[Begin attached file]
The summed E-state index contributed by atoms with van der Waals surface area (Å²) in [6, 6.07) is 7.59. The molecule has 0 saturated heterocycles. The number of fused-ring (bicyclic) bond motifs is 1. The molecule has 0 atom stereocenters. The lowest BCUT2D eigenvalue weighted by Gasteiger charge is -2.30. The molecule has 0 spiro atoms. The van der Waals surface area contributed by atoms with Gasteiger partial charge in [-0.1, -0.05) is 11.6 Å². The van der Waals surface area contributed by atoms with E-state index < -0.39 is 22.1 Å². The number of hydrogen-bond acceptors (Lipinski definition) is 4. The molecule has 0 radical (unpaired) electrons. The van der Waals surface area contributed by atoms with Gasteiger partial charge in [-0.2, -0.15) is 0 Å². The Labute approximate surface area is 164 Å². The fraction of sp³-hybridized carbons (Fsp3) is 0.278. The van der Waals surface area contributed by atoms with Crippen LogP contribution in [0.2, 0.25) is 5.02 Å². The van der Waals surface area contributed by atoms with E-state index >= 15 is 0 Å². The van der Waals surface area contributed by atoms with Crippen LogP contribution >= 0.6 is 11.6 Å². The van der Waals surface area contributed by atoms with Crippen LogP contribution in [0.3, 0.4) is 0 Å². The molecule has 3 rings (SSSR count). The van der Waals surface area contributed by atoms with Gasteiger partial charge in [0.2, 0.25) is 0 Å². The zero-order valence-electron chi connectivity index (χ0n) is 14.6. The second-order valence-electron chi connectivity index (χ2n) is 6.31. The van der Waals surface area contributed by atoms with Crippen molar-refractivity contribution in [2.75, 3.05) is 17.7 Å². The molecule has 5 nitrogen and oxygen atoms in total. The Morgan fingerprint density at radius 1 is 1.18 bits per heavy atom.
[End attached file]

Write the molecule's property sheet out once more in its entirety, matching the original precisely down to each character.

The summed E-state index contributed by atoms with van der Waals surface area (Å²) in [6, 6.07) is 7.59. The molecule has 0 saturated heterocycles. The number of fused-ring (bicyclic) bond motifs is 1. The molecule has 0 atom stereocenters. The lowest BCUT2D eigenvalue weighted by Gasteiger charge is -2.30. The molecule has 0 spiro atoms. The van der Waals surface area contributed by atoms with Gasteiger partial charge in [-0.1, -0.05) is 11.6 Å². The van der Waals surface area contributed by atoms with E-state index < -0.39 is 22.1 Å². The number of hydrogen-bond acceptors (Lipinski definition) is 4. The molecule has 0 radical (unpaired) electrons. The van der Waals surface area contributed by atoms with Gasteiger partial charge in [-0.2, -0.15) is 0 Å². The Labute approximate surface area is 164 Å². The fraction of sp³-hybridized carbons (Fsp3) is 0.278. The van der Waals surface area contributed by atoms with Crippen LogP contribution in [0.2, 0.25) is 5.02 Å². The van der Waals surface area contributed by atoms with E-state index >= 15 is 0 Å². The van der Waals surface area contributed by atoms with Crippen LogP contribution >= 0.6 is 11.6 Å². The van der Waals surface area contributed by atoms with Crippen LogP contribution in [0.3, 0.4) is 0 Å². The molecule has 3 rings (SSSR count). The van der Waals surface area contributed by atoms with Gasteiger partial charge in [0.2, 0.25) is 0 Å². The zero-order valence-electron chi connectivity index (χ0n) is 14.6. The second-order valence-electron chi connectivity index (χ2n) is 6.31. The van der Waals surface area contributed by atoms with Crippen molar-refractivity contribution in [2.75, 3.05) is 17.7 Å². The molecule has 5 nitrogen and oxygen atoms in total. The Morgan fingerprint density at radius 1 is 1.18 bits per heavy atom.